In Florida, Obama won 43 percent of college-educated white women in 2008 and 42 percent in 2012. The new surveys found Clinton drawing 50 percent of this group against former Florida Gov. Jeb Bush, 53 percent against New Jersey Gov. Chris Christie, and 55 percent against Kentucky Sen. Rand Paul.

In Ohio, Obama carried a 52 percent majority of those women in 2008, but slipped back to 47 percent in 2012, while Mitt Romney won 51 percent. Compared with Obama's 4-point Ohio deficit among the college white women, the Quinnipiac polls show them providing Clinton an edge of 7 percentage points over Bush, 17 points over Christie, and 22 points over Paul. (The Ohio poll produced a much larger undecided share among upscale women than the other two surveys.)

And in Pennsylvania, where Obama won 55 percent of those women in 2008 but tumbled to just 44 percent in 2012, Clinton displayed the most strength. The Quinnipiac polls showed her at 56 percent among them against Christie, 58 percent against Bush, and 62 percent against Paul.

By contrast, the Quinnipiac Polls show considerably less strength for Clinton among noncollege white women. Those so-called waitress moms have given most of their votes to Republicans in each election since Bill Clinton carried a plurality of them in 1996. Nationally, Obama carried just 39 percent in 2012.

In Florida, Obama won only 36 percent of the "waitress moms" in 2008 and 40 percent in 2012. The Quinnipiac polls place Clinton squarely in that range, at 36 percent among them against Bush, 41 percent against Paul, and 43 percent against Christie. But because large numbers of these women remain undecided in the survey, Clinton leads Christie with them, and only trails Paul narrowly while still facing a double-digit deficit against Bush.

In Ohio, Obama won 44 percent of these women in 2008 and 45 percent in 2012. That wasn't an overwhelming performance, but it was enough above his national showing to help him carry the state. The Quinnipiac surveys show Clinton settling exactly in that range, drawing 44 percent against Christie, and 45 percent against both Bush and Paul. Again, though, because of a large undecided contingent, Clinton leads against all three with those women.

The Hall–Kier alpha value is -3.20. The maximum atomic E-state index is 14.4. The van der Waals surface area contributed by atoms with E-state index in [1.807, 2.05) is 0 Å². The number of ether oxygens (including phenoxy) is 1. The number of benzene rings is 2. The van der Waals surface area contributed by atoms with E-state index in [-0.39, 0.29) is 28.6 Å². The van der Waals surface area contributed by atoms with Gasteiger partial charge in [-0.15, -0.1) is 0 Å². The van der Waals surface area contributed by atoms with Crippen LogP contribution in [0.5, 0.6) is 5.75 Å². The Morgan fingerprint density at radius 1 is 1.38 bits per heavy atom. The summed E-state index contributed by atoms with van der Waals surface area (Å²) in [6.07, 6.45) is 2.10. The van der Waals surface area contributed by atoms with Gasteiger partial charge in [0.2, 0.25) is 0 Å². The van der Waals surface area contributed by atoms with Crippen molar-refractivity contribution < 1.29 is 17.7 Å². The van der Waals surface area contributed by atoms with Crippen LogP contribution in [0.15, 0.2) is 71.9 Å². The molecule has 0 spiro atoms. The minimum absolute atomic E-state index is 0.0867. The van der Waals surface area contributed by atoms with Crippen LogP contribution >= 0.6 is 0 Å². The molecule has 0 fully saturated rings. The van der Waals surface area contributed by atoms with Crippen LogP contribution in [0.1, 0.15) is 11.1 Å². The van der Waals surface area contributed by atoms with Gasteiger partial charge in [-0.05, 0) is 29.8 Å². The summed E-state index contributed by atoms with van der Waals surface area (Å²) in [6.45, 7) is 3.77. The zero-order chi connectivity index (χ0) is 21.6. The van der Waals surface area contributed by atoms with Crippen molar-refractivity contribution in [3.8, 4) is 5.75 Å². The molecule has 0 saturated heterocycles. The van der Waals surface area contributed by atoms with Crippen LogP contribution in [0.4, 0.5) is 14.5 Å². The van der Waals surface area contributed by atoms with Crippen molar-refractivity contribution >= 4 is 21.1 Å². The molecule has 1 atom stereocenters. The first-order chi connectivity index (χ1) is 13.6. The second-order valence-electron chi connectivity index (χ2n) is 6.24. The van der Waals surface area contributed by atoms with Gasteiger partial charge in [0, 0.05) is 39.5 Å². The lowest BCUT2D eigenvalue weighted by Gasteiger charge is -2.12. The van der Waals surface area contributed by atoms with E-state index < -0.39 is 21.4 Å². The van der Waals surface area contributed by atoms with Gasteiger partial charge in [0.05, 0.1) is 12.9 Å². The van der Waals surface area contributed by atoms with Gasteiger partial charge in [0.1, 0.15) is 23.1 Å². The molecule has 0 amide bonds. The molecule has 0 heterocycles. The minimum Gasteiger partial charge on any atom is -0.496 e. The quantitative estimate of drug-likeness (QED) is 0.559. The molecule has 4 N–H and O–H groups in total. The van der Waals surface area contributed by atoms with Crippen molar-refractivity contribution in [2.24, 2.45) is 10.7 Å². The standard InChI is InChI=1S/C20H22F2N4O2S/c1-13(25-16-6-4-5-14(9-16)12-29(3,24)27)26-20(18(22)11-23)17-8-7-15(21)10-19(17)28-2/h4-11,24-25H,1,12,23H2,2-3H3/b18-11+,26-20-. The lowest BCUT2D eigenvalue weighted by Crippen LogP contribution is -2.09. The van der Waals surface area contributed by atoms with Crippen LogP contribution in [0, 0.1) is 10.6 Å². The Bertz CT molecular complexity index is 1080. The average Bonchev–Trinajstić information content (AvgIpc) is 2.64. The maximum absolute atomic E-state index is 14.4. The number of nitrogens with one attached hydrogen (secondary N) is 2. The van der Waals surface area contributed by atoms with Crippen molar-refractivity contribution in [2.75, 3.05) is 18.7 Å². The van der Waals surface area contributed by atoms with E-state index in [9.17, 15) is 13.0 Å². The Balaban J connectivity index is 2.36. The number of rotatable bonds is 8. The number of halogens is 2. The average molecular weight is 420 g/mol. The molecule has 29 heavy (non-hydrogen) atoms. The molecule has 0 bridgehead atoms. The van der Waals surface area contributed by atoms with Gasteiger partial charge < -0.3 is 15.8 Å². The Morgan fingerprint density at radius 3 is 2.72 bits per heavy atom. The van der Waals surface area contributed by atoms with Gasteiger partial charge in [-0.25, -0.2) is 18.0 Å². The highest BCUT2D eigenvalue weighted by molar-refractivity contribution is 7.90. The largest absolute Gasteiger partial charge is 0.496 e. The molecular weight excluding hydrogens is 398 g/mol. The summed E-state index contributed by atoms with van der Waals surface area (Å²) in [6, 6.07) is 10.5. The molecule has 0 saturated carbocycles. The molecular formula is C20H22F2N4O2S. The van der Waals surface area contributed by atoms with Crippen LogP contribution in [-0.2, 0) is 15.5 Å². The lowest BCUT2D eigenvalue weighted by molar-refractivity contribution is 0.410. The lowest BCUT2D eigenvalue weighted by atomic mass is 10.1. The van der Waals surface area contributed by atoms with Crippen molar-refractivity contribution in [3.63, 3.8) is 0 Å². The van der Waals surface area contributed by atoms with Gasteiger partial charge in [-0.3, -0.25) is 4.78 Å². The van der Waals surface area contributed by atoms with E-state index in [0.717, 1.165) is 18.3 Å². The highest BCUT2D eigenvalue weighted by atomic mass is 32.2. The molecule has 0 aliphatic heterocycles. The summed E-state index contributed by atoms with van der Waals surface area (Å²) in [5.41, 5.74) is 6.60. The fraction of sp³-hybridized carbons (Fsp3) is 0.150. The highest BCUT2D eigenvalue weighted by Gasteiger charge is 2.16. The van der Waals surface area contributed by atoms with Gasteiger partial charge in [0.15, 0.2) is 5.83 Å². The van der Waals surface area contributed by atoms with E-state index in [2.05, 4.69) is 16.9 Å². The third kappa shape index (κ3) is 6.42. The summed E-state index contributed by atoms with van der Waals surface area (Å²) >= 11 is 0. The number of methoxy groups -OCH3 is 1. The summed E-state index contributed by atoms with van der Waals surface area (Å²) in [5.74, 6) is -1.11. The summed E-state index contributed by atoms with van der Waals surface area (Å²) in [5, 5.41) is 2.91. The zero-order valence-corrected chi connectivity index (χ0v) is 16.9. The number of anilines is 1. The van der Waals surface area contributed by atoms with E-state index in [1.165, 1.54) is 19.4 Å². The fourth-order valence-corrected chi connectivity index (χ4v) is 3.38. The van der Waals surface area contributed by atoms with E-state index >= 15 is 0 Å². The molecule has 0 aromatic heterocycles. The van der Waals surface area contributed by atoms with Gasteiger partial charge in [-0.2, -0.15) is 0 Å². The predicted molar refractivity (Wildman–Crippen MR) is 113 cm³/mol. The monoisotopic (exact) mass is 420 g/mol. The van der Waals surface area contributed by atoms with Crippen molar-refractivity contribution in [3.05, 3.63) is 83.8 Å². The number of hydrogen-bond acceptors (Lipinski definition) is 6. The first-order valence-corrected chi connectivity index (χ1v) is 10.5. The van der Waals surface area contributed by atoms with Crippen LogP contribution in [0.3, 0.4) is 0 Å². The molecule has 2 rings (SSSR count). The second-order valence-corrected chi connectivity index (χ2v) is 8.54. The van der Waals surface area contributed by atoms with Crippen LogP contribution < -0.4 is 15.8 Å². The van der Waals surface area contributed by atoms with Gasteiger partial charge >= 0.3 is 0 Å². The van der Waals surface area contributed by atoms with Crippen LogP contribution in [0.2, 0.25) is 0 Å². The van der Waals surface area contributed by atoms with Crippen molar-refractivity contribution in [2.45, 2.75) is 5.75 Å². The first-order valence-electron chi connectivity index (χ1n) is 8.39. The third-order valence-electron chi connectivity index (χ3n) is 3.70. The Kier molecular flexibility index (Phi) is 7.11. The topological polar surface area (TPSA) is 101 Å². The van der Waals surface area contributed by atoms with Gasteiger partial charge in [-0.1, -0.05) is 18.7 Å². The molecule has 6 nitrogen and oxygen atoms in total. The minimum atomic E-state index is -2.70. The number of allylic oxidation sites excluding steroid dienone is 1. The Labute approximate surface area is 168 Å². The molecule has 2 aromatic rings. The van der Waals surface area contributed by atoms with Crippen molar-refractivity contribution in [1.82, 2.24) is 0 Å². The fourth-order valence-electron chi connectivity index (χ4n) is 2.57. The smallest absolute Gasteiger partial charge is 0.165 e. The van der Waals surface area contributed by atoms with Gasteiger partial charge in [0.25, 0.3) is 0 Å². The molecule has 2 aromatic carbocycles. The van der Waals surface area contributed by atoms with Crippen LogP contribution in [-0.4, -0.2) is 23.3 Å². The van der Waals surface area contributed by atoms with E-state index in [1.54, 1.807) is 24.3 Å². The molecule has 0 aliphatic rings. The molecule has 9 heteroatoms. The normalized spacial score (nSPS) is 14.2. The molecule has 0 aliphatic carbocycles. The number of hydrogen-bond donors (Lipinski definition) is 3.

The surveys showed Clinton making the clearest gains among blue-collar women in Pennsylvania. Obama posted nearly identical showings there with these women—47 percent in 2008 and 46 percent in 2012. Quinnipiac found Clinton attracting 49 percent of them against both Christie and Bush, and 53 percent against Paul. While Obama lost these women by 7 percentage points in 2012 and 4 points in 2008, Clinton leads with them against all three Republicans.

The results were similar in polls from NBC News and Marist College last summer in Iowa and New Hampshire. When Clinton was matched again against Christie, Paul, and Bush, those surveys showed her attracting just under half of noncollege white women in both states. But against all three men, she drew 52 to 54 percent of college white women in Iowa, and exactly 64 percent of them in New Hampshire. National Quinnipiac surveys last year testing Clinton against all three men also put her at 50 percent or more among college-plus white women, and generally at 40 to 45 percent among noncollege white women.